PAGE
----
Dear lord, I hope that hasn't affected my musical tastes. OMG - it HAS!!!! I own two CDs by the cast of Glee!

*depressed face*

Dad loved the Rolling Stones. He once came home from London where he had been on business and proudly showed me a piece of paper with Mick Jagger's signature. Sadly, I was too young to read and got very frustrated because I didn't believe him. So I threw it on the coal fire. Mercifully, time has blotted out the aftermath of that particular incident.....

Current listening: Adele and Ceelo Green :-D

Ali x

Dorothy said...

Eons ago the only way I could really get into cleaning the house properly was to play the 1812 Overture - full blast! Nowadays its Meat Loaf belting out anything! Tastes change don't they - Same as the pointy bras - ouch! Thanks for the new banner - are you celebrating the forthcoming royal wedding? Just sayin'.

Exmoorjane said...

PJ: ooh heck...loathed all of those...they came just a little later for me..

Mark: ohyes, now that's more like it...played Cat Stevens just the other day...and used to know all the words to American Pie.
And oh GOD yes! I Love to Love - "button my baby" (LOL)

Ali: hey, guess what? Mick Jagger asked my sister out and she turned him down! Not sure anyone in the family ever forgave her...

Dorothy: ah, good. Banner was just for you. No, not really into royal weddings at all - it was the only one I could find that fitted!! And I like the dog. :)

Fran said...

Definitely many of the ones you mention. And Pink Floyd.

Dragonfly Dreams said...

What a delightful question! Hmmm...since my older sisters were ten and seven years older than me, the music heard in the house was usually rather eclectic.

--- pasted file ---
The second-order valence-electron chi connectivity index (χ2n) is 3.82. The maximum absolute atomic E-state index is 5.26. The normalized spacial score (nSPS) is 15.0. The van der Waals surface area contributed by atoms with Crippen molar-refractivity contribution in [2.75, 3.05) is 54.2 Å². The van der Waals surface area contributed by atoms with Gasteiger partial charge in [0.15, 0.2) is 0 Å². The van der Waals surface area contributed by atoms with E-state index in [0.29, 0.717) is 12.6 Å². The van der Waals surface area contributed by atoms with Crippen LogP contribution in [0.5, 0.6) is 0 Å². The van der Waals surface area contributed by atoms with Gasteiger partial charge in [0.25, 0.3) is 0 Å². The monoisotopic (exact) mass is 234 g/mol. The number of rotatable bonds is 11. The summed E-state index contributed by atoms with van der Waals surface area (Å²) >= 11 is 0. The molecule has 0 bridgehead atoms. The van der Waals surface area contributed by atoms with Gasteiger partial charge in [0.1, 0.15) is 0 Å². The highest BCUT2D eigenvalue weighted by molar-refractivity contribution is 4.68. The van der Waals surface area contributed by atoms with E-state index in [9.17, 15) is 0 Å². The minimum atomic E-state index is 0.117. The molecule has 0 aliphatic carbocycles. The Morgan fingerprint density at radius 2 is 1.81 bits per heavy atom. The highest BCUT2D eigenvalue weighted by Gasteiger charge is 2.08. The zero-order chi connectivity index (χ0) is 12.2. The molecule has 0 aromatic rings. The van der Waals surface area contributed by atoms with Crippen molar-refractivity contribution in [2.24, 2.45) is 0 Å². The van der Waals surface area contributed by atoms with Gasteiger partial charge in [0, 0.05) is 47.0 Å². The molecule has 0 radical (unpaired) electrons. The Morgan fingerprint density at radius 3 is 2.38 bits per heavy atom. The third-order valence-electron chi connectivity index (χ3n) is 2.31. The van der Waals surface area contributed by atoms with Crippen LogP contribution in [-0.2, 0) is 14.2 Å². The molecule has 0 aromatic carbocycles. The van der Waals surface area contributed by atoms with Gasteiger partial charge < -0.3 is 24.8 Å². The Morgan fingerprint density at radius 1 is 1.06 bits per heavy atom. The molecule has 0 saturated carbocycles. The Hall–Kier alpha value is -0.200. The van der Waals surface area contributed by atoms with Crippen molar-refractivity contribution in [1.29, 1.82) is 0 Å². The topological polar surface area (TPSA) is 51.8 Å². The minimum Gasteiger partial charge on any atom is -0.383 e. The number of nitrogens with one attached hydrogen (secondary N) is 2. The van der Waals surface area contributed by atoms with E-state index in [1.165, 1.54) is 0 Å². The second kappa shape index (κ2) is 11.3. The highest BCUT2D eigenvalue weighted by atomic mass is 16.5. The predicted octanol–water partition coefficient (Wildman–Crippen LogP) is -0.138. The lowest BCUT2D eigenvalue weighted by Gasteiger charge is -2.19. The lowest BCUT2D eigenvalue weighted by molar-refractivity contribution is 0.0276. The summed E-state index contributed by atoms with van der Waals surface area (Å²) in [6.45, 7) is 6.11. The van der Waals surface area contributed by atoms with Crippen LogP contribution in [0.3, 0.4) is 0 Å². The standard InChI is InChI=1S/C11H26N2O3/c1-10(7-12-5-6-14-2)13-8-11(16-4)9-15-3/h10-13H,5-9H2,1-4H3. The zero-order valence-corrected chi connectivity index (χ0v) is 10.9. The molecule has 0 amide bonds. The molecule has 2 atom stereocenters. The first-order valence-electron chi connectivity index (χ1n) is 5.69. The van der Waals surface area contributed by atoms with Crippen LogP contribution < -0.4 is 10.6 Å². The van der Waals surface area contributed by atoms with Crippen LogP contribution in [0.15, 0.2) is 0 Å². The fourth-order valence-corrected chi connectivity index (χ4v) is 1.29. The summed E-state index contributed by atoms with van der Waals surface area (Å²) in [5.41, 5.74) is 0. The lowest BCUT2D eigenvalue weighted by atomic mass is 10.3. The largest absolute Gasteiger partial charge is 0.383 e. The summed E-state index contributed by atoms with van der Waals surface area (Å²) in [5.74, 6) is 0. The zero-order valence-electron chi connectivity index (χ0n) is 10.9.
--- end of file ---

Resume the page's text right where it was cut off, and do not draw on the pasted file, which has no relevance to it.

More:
The Beach Boys
The Mama and the Papas
Johnny Horton
Johnny Cash
Marty Robbins (Gunfigher Ballads)
Peter, Paul and Mary
Tchaikovsky
Soundtracks to musicals like Sound of Music and Paint Your Wagon
Three Dog Night
Santana
Bread

Then, later on when I got older:
Led Zeppelin
Pink Floyd
John Denver
Barry Manilow

(I KNOW...totally out of the park eclectic there!)

Thanks for the memories!

ModernMom said...

Any song from the 50s or Johnny Cash, takes me right back. My parents loved that stuff. Guess I do now too!

Rob-bear said...

Growing up in post WW2 Canada. Classics and bands. (My dad had played in a small dance band before the war.)

After that:
Gogi Grant
The Travellers
The Kingston Trio
Perry Como
(Hmmmm; am I dating myself, here?)

Somewhat later/more recently:
Gordon Lightfoot
Anne Murray
Partridge Family
Cat Stevens
Harry Chapin
Marty Robbins
Peter, Paul, and Mary
John Denver
Barry Manilow
Bob Dylan
Ron and Kris Klusmeier

Today:
Classics, mostly.
Occsionally Denver or Manilow
(Recalling Chapin's song: "All My Life's a Circle.")

Bud Jazzman said...

When I was a kid we would have parties all the time and skiffle bands would come and play. Couple of guitars a tea chest bass and harmonica and a good time was had by all. My earliest memory was at a party where there was a white semi acoustic propped up in the corner whilst the band played. I've no idea why it was going spare, I was only about 4 years old. I asked if I could play with it and was duly plonked on the sofa with this monster stuck on my lap. My mum said I'd never been so quiet as I just sat strumming it with my thumb all night. When it was time to go to bed I asked for a plaster for my thumb, which sported the biggest blister you'd ever seen. How we suffer for our art eh?

So I guess my first music was covers of Lonny Donegan by Lee Curtis and the all stars. lol